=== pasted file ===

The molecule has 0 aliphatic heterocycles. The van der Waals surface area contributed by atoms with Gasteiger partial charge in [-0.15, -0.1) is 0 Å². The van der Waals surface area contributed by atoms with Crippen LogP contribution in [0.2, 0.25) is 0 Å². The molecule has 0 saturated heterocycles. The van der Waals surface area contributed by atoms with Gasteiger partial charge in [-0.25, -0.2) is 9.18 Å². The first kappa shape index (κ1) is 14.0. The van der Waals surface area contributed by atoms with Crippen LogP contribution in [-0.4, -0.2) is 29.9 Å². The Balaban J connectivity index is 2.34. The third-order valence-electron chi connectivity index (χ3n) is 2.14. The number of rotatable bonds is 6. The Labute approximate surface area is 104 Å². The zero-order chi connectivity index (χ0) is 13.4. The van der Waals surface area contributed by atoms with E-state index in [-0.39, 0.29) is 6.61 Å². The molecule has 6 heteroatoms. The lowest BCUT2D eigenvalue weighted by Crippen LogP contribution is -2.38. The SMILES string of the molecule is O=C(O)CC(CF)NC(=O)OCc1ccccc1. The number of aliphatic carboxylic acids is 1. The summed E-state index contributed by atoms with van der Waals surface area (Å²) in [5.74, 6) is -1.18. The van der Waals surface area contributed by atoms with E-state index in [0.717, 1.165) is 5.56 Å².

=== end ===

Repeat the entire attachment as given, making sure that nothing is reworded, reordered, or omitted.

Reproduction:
The molecule has 0 aliphatic heterocycles. The van der Waals surface area contributed by atoms with Gasteiger partial charge in [-0.15, -0.1) is 0 Å². The van der Waals surface area contributed by atoms with Crippen LogP contribution in [0.2, 0.25) is 0 Å². The molecule has 0 saturated heterocycles. The van der Waals surface area contributed by atoms with Gasteiger partial charge in [-0.25, -0.2) is 9.18 Å². The first kappa shape index (κ1) is 14.0. The van der Waals surface area contributed by atoms with Crippen LogP contribution in [-0.4, -0.2) is 29.9 Å². The Balaban J connectivity index is 2.34. The third-order valence-electron chi connectivity index (χ3n) is 2.14. The number of rotatable bonds is 6. The Labute approximate surface area is 104 Å². The zero-order chi connectivity index (χ0) is 13.4. The van der Waals surface area contributed by atoms with E-state index in [-0.39, 0.29) is 6.61 Å². The molecule has 6 heteroatoms. The lowest BCUT2D eigenvalue weighted by Crippen LogP contribution is -2.38. The SMILES string of the molecule is O=C(O)CC(CF)NC(=O)OCc1ccccc1. The number of aliphatic carboxylic acids is 1. The summed E-state index contributed by atoms with van der Waals surface area (Å²) in [5.74, 6) is -1.18. The van der Waals surface area contributed by atoms with E-state index in [0.717, 1.165) is 5.56 Å².